ACUTE MYOCARDIAL INFARCTION 3 and to propose instruments for measunog these outcomes in effectiveness research both generally and for Am. The committee noted several other outcome issues regarding AMI. There is a need to identify additional clinical outcome measures, such as exercise tolerance or congestive heart failure, to be included in the data base. In the elderly, certain outcomes, such as return to work, may not be as relevant as they are in younger patients, and measurement of other outcomes such as exercise tolerance may be limited by other, noncardiac conditions. The fourth methods issue concerned variations in the patterns of care and use of treatment modalities in different settings. The committee recom- mended that work on understanding patterns of care be supported and that work be linked to issues relating to the three high priority patient manage- ment topics identified for the effectiveness initiative. These studies should consider variations in types of hospitals, geographic regions, and Apes of providers (e.g., generalists or specialists). Although these observations will not directly demonstrate differences in effectiveness, they could form the starting point for detailed prospective studies. The committee also identified three clinical, or patient management, issues that it judged were of high priority for an effectiveness research effort focused on AMI. Two related to risk stratification and the choice and effec- tiveness of diagnostic and therapeutic options; a third focused on throm- bolytic therapy more specifically. First, the committee recommended that research be supported to identify the effectiveness of specific diagnostic and treatment modalities in the Medicare age group, whether alone or in groupings based on risk stratifica- tion methods. Further, they recommended that such investigations start with, but extend beyond, observation of variations of practice patterns and surveillance of specific risk stratification strategies linked to appropriate outcomes. Of particular concern is the vast array of diagnostic tests such as catheterization, exercise testing with or without radionuclide studies, and echocardiography, which themselves can be (and are widely) used for risk stratification or prognostic purposes without good evidence of their appro- priateness or effectiveness among the elderly or, at least, particular sub- groups of elderly patients. Second, the committee recommended that the use of pharmacologic agents, particularly thrombolytic drugs, be monitored in both the inpatient and the outpatient settings. As for other interventions, individual drugs or groups of drugs, alone or in combination with invasive procedures, should be analyzed with regard to variations in outcomes. The clinical effective- ness of many of the Mugs used in AMI remains to be demonstrated in He elderly. Although thrombolytic agents have been shown to be effective in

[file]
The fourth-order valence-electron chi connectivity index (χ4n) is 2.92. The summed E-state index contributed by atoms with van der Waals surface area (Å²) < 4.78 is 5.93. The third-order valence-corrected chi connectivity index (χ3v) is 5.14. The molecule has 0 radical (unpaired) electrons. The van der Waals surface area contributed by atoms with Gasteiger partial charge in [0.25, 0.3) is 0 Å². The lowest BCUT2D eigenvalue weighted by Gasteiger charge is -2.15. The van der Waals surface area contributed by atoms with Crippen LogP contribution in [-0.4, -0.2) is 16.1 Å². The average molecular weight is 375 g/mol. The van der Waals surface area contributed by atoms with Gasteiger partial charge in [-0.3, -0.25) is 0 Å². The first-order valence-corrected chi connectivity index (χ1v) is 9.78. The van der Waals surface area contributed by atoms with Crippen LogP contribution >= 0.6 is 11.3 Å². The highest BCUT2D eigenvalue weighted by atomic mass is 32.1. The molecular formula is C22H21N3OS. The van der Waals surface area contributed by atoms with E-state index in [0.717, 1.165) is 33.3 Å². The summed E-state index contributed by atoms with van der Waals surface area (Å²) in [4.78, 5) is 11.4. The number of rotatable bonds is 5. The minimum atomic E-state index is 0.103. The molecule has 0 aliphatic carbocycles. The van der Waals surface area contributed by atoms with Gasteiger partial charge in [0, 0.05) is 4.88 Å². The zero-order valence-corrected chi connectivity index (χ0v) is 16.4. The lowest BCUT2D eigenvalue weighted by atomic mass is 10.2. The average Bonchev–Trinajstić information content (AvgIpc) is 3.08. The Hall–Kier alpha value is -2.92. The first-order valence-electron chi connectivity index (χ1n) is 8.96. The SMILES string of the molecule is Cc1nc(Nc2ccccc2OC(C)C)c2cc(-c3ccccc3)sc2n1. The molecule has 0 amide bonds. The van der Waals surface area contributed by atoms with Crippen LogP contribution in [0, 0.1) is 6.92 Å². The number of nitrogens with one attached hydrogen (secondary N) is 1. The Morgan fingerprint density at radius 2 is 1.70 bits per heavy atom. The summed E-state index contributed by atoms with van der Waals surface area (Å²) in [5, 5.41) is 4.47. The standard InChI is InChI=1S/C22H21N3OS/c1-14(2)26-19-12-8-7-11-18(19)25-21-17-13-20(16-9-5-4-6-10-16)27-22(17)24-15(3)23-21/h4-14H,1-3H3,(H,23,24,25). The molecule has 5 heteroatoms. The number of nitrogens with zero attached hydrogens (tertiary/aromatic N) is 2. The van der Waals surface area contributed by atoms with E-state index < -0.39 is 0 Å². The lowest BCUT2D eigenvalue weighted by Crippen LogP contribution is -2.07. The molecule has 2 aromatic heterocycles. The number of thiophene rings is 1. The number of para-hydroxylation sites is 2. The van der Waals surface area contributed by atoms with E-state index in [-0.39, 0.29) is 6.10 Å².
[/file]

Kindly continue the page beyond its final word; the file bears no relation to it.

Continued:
OCR for page 1
4 EFFECTIVENESS INrTIATIVE reducing mortality and short-term morbidity in younger patients and some Medicare patients, the long-term outcomes in the elderly have yet (and need) to be determined. Limitations in the current HCFA data base in recording information about drugs, particularly in the nonhospital setting, also must be overcome. Third, because of the crucial role that risk stratification plays in choosing among diagnostic and therapeutic options for patients with AMI, the com- mittee recommended that explicit attention be directed at ways to assign or stratify risk to individual patients with AMI. The committee had concluded that risk stratification methods are not well established and that doing so was a critical patient management issues bow amenable to, and necessary for, effectiveness research. For instance, outcomes of specific competing therapies, such as angioplasty and thrombolysis, might be tracked according to patient subgroups defined by different risk stratification approaches. Then one (or more) modelers) using stratification parameters based on these comparative analyses could be evaluated as a predictor of outcomes in another group of Medicare patients. If successful, these models could then be applied prospectively.